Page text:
I have come up with a shortcut method to create my "lasagna gardens." Most of us know that a lasagna garden is created using newspaper, organic matter/loam/topsoil, then wood mulch. This is what I do, to save time, money, and back!
Notice, I have cut out the loam/top soil stage!
This area will be ready to plant by the end of the next summer (about 9/10 months).
I have done this for the last 4 autumns. Any fall bargain plants or shrubs I want to plant immediately in this new area, I have previously dug a large hole for and lined the sides with newspapers, covering any grass. I then place the plant, backfill the hole, adding triple mix or well rotted manure. Then I top mulch with wood chips.
Last fall I also laid a long brick path right on top of the newspaper.
There are a couple of reasons this method works so well for me.
I ask my neighborhood corner variety store to save the thick weekend papers for me - the ones left over that they would normally throw in their recycle dumpster. (I don't use shiny paper/ads.) I collect them promptly and they don't seem to mind as I am also a customer there. This way I don't have to save weeks and weeks of my own papers.
Our municipality regularly trims roadside trees and bush. They put this through their chipper and it is dumped on Town land. This is free mulch for the taking and there is always a lot, in various stages of decomposition. I load my trailer taking aged and well aged mulch. I try to avoid the very new chips.
Voila! My new 'Free' garden, except for my hard work. But then, gardening, hard or not, is always a pleasurable activity for me. I garden in Zone 6a.
By theoldgardenergal from Fenwick, Ontario, Canada
Do you have any rules with the "wood mulch?" The reason I ask is because whenever it gets too close (within inch or two) of plants I've planted or where they're sprouting, it seems to have a toxic effect. I use purchased and have had it all the way from "sawdust" size to red bark chips.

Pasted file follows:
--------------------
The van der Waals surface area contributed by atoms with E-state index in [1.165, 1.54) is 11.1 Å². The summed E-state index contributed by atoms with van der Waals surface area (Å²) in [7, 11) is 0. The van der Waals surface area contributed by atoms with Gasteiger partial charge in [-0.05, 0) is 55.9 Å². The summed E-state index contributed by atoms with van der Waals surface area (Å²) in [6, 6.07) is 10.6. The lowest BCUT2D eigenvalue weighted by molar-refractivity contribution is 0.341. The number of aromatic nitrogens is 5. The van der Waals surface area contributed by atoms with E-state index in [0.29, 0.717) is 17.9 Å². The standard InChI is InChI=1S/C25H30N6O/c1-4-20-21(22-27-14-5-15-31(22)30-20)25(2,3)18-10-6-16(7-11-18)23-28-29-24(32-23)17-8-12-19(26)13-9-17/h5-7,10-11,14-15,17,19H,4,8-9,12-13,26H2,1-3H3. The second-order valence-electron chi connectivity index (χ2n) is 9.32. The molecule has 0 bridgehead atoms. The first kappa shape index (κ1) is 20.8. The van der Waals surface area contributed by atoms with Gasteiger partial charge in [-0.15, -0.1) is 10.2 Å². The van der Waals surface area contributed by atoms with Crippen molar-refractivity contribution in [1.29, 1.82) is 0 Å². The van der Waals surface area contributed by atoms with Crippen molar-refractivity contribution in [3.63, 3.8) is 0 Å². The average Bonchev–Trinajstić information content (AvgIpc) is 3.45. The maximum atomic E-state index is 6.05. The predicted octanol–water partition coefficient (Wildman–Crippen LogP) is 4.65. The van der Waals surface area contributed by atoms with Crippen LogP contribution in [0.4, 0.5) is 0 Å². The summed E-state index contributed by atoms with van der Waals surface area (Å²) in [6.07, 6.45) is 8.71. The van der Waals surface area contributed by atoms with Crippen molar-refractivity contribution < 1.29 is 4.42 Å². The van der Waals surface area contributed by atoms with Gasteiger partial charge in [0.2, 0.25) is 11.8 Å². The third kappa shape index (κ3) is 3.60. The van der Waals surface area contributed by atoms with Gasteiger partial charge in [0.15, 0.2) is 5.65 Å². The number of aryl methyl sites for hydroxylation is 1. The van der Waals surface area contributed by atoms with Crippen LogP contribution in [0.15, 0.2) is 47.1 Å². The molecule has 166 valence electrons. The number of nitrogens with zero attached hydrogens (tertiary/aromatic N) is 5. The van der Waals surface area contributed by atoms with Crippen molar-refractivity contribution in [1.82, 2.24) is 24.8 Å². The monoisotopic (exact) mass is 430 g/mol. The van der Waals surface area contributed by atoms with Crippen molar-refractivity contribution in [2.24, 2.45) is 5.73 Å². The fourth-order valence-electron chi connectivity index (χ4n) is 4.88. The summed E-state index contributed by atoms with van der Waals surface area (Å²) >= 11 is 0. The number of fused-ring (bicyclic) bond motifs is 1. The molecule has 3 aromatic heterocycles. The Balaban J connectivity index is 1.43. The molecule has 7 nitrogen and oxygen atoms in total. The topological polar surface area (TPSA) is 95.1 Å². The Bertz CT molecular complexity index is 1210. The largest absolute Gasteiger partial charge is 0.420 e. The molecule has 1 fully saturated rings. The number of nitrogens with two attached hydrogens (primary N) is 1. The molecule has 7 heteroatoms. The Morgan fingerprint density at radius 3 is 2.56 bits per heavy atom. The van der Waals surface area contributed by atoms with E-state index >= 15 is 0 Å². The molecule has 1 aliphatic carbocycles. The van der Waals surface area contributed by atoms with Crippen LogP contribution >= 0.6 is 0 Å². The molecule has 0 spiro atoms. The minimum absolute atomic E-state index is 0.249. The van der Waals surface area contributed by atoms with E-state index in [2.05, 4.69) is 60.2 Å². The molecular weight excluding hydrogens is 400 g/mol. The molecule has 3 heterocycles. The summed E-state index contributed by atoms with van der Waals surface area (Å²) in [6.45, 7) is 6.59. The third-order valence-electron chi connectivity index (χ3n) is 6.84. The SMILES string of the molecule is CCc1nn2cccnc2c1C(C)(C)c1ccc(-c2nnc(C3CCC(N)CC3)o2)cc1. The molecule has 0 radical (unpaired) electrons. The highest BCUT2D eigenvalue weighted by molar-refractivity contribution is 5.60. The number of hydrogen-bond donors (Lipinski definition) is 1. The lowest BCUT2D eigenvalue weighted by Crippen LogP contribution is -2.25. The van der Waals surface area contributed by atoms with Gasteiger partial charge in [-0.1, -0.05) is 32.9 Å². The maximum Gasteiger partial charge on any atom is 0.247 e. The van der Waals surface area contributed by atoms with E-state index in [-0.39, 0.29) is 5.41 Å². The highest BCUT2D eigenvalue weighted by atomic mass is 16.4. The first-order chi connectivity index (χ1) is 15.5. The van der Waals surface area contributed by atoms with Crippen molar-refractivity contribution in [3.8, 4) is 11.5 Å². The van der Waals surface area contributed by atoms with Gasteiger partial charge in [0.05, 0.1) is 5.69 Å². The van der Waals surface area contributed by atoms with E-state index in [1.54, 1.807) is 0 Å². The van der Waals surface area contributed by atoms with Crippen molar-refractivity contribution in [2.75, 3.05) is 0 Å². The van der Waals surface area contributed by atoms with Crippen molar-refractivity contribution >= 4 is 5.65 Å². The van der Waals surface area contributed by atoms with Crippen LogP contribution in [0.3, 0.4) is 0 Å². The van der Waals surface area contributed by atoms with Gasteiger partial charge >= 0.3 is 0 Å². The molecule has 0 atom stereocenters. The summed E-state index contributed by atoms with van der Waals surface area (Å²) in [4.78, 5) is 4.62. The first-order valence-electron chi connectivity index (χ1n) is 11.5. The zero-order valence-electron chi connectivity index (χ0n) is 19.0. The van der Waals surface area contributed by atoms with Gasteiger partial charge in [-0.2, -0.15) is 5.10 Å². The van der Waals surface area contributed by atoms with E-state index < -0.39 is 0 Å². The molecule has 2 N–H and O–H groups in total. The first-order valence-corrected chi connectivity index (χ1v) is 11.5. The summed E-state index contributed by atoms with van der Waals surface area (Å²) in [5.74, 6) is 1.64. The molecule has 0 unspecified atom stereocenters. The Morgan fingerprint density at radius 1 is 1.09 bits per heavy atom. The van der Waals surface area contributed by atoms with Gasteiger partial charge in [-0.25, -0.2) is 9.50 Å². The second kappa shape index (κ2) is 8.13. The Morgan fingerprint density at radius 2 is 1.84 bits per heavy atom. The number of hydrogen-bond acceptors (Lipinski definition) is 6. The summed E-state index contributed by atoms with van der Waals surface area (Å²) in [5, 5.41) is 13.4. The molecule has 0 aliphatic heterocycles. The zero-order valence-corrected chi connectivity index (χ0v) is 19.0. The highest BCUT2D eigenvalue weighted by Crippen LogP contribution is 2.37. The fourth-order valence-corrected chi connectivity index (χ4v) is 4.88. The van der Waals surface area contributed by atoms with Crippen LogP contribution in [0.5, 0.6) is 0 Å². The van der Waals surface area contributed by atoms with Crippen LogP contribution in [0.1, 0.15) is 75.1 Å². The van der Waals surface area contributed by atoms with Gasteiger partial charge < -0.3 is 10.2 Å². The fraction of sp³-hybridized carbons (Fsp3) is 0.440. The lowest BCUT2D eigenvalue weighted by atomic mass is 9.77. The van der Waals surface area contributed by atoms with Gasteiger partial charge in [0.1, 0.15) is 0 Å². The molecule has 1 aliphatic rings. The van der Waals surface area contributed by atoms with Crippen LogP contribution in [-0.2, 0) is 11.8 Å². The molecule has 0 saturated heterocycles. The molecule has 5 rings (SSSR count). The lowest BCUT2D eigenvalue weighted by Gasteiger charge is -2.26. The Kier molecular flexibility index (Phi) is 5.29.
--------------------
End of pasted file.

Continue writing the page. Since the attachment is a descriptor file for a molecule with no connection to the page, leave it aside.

This article certainly gives a lot of food for thought! Thanks, Joyce S. (02/26/2010)
Hey Joyce - I'm sorry, I did neglect a couple of tips/steps. But I did mention I shovel from the older wood mulch, not the bright, new, pretty stuff! That new stuff, I believe, is going to suck all the nitrogen out of the area while it decomposes (not a good thing to put around a plant). I got this tip from the Town Worker who told me DO NOT use the new stuff right away. He actually came onto my property and delivered about 8 yards that first year.
Hearing what you have to say, I now know why Mark, the Town guy, told me this.
Probably, I missed another half a tip in my Lasagna method. This is it - within that next year, when the grass underneath is dying/decomposing, the mulch is also turning into wonderful loam. My very first Lasagna garden now has 3" of black beautiful loam on top. I do also, because of the unlimited supply, top up ALL my garden mulch once a year. The way I do it, I've never had a problem with nitrogen depletion.
Bottom line - new sawdust, mulch with "wood" color still in it (not gray yet) is NOT good to put close to plants.
As the old (very old) saying goes - happy gardening, and keep your knees dirty!
If anyone else needs more details about what works for me, I would be very happy to share my gardening experiences. Marg S. (02/26/2010)
I have done this for years. Problem is, where I live I do not get free mulch nor humorous. It really does work though if you have all the things to do it with. (02/26/2010)
I love Lasagna Gardening! I really never had much success with "regular" gardening but with Lasagna Gardening, my garden did very well! I am so glad I got the book and followed the instructions! (02/27/2010)
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